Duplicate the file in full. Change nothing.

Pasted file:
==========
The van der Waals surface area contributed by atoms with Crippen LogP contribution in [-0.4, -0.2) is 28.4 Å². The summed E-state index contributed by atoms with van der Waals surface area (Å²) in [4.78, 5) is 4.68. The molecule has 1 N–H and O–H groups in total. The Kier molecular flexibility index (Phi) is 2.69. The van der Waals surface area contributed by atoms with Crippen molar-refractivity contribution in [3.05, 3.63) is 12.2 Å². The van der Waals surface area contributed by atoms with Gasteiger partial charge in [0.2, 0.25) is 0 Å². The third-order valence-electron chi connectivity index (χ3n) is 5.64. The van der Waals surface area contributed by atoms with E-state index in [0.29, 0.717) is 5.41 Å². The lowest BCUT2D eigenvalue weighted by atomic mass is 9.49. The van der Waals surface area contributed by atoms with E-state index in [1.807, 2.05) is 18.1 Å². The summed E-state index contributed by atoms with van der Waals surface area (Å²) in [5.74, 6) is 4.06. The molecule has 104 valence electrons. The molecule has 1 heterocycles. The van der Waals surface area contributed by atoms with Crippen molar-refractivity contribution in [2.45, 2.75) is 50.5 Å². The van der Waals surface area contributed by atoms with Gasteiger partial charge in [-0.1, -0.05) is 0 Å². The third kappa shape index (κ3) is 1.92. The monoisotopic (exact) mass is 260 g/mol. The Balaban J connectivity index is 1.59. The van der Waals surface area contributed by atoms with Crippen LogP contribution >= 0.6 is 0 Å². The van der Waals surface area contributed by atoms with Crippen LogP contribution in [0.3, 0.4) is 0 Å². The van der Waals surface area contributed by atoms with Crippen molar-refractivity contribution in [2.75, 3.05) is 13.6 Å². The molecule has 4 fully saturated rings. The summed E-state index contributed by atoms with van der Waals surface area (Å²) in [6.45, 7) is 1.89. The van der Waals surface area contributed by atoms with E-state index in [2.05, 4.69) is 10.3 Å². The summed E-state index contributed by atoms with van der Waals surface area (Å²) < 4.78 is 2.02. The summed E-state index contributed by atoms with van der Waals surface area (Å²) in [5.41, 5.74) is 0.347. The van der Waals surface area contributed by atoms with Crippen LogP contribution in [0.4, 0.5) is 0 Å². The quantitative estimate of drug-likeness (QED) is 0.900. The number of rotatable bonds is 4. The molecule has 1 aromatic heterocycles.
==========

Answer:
The van der Waals surface area contributed by atoms with Crippen LogP contribution in [-0.4, -0.2) is 28.4 Å². The summed E-state index contributed by atoms with van der Waals surface area (Å²) in [4.78, 5) is 4.68. The molecule has 1 N–H and O–H groups in total. The Kier molecular flexibility index (Phi) is 2.69. The van der Waals surface area contributed by atoms with Crippen molar-refractivity contribution in [3.05, 3.63) is 12.2 Å². The van der Waals surface area contributed by atoms with Gasteiger partial charge in [0.2, 0.25) is 0 Å². The third-order valence-electron chi connectivity index (χ3n) is 5.64. The van der Waals surface area contributed by atoms with E-state index in [0.29, 0.717) is 5.41 Å². The lowest BCUT2D eigenvalue weighted by atomic mass is 9.49. The van der Waals surface area contributed by atoms with E-state index in [1.807, 2.05) is 18.1 Å². The summed E-state index contributed by atoms with van der Waals surface area (Å²) in [5.74, 6) is 4.06. The molecule has 104 valence electrons. The molecule has 1 heterocycles. The van der Waals surface area contributed by atoms with Crippen molar-refractivity contribution in [2.45, 2.75) is 50.5 Å². The van der Waals surface area contributed by atoms with Gasteiger partial charge in [-0.1, -0.05) is 0 Å². The third kappa shape index (κ3) is 1.92. The monoisotopic (exact) mass is 260 g/mol. The Balaban J connectivity index is 1.59. The van der Waals surface area contributed by atoms with Crippen LogP contribution >= 0.6 is 0 Å². The van der Waals surface area contributed by atoms with Crippen LogP contribution in [0.3, 0.4) is 0 Å². The van der Waals surface area contributed by atoms with Crippen molar-refractivity contribution in [2.75, 3.05) is 13.6 Å². The molecule has 4 fully saturated rings. The summed E-state index contributed by atoms with van der Waals surface area (Å²) in [6.45, 7) is 1.89. The van der Waals surface area contributed by atoms with E-state index in [2.05, 4.69) is 10.3 Å². The summed E-state index contributed by atoms with van der Waals surface area (Å²) < 4.78 is 2.02. The summed E-state index contributed by atoms with van der Waals surface area (Å²) in [5.41, 5.74) is 0.347. The van der Waals surface area contributed by atoms with Crippen LogP contribution in [0.4, 0.5) is 0 Å². The quantitative estimate of drug-likeness (QED) is 0.900. The number of rotatable bonds is 4. The molecule has 1 aromatic heterocycles.